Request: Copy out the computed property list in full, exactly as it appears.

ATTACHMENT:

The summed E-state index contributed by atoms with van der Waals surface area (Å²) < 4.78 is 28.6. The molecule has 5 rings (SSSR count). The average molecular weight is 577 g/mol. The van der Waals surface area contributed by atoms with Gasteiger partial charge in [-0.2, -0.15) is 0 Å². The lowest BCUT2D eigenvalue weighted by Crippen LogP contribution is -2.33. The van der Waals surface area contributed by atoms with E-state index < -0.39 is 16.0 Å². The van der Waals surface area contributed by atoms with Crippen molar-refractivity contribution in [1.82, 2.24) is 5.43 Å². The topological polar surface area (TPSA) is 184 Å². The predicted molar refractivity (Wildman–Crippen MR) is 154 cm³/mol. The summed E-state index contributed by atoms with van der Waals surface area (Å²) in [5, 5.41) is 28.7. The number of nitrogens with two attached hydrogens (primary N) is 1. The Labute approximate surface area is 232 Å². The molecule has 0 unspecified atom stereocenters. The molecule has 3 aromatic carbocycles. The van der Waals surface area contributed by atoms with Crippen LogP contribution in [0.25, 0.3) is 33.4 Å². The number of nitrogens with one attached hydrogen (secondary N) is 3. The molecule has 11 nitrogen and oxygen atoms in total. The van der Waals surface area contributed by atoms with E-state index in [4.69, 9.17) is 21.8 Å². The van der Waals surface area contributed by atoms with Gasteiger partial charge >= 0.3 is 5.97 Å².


The summed E-state index contributed by atoms with van der Waals surface area (Å²) < 4.78 is 28.6. The molecule has 5 rings (SSSR count). The average molecular weight is 577 g/mol. The van der Waals surface area contributed by atoms with Gasteiger partial charge in [-0.2, -0.15) is 0 Å². The lowest BCUT2D eigenvalue weighted by Crippen LogP contribution is -2.33. The van der Waals surface area contributed by atoms with E-state index < -0.39 is 16.0 Å². The van der Waals surface area contributed by atoms with Crippen molar-refractivity contribution in [1.82, 2.24) is 5.43 Å². The topological polar surface area (TPSA) is 184 Å². The predicted molar refractivity (Wildman–Crippen MR) is 154 cm³/mol. The summed E-state index contributed by atoms with van der Waals surface area (Å²) in [5, 5.41) is 28.7. The number of nitrogens with two attached hydrogens (primary N) is 1. The Labute approximate surface area is 232 Å². The molecule has 0 unspecified atom stereocenters. The molecule has 3 aromatic carbocycles. The van der Waals surface area contributed by atoms with Crippen LogP contribution in [0.25, 0.3) is 33.4 Å². The number of nitrogens with one attached hydrogen (secondary N) is 3. The molecule has 11 nitrogen and oxygen atoms in total. The van der Waals surface area contributed by atoms with E-state index in [4.69, 9.17) is 21.8 Å². The van der Waals surface area contributed by atoms with Gasteiger partial charge >= 0.3 is 5.97 Å².